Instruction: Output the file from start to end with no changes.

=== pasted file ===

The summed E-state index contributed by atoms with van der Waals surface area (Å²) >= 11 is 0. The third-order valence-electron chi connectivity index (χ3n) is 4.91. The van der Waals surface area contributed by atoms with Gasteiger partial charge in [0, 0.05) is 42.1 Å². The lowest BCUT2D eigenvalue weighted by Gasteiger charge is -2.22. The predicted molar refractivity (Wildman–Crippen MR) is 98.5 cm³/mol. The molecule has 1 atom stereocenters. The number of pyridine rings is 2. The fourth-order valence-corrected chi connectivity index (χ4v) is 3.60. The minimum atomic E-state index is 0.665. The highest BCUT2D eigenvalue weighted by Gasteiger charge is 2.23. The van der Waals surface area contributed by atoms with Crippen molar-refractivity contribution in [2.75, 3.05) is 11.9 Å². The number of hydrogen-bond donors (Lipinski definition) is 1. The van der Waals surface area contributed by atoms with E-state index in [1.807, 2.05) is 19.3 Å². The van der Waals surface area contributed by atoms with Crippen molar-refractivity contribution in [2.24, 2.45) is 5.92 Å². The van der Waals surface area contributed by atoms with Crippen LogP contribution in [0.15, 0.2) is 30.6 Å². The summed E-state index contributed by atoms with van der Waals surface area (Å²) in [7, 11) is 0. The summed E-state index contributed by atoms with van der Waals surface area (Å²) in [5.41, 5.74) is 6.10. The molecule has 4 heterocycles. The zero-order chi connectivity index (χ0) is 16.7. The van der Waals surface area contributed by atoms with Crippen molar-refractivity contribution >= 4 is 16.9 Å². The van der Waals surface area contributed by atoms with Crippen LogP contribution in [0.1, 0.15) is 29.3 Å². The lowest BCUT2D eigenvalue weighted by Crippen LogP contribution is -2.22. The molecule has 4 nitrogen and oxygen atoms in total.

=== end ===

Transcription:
The summed E-state index contributed by atoms with van der Waals surface area (Å²) >= 11 is 0. The third-order valence-electron chi connectivity index (χ3n) is 4.91. The van der Waals surface area contributed by atoms with Gasteiger partial charge in [0, 0.05) is 42.1 Å². The lowest BCUT2D eigenvalue weighted by Gasteiger charge is -2.22. The predicted molar refractivity (Wildman–Crippen MR) is 98.5 cm³/mol. The molecule has 1 atom stereocenters. The number of pyridine rings is 2. The fourth-order valence-corrected chi connectivity index (χ4v) is 3.60. The minimum atomic E-state index is 0.665. The highest BCUT2D eigenvalue weighted by Gasteiger charge is 2.23. The van der Waals surface area contributed by atoms with Crippen molar-refractivity contribution in [2.75, 3.05) is 11.9 Å². The number of hydrogen-bond donors (Lipinski definition) is 1. The van der Waals surface area contributed by atoms with E-state index in [1.807, 2.05) is 19.3 Å². The van der Waals surface area contributed by atoms with Crippen molar-refractivity contribution in [2.24, 2.45) is 5.92 Å². The van der Waals surface area contributed by atoms with Crippen LogP contribution in [0.15, 0.2) is 30.6 Å². The summed E-state index contributed by atoms with van der Waals surface area (Å²) in [7, 11) is 0. The summed E-state index contributed by atoms with van der Waals surface area (Å²) in [5.41, 5.74) is 6.10. The molecule has 4 heterocycles. The zero-order chi connectivity index (χ0) is 16.7. The van der Waals surface area contributed by atoms with Crippen molar-refractivity contribution >= 4 is 16.9 Å². The van der Waals surface area contributed by atoms with Crippen LogP contribution in [0.1, 0.15) is 29.3 Å². The lowest BCUT2D eigenvalue weighted by Crippen LogP contribution is -2.22. The molecule has 4 nitrogen and oxygen atoms in total.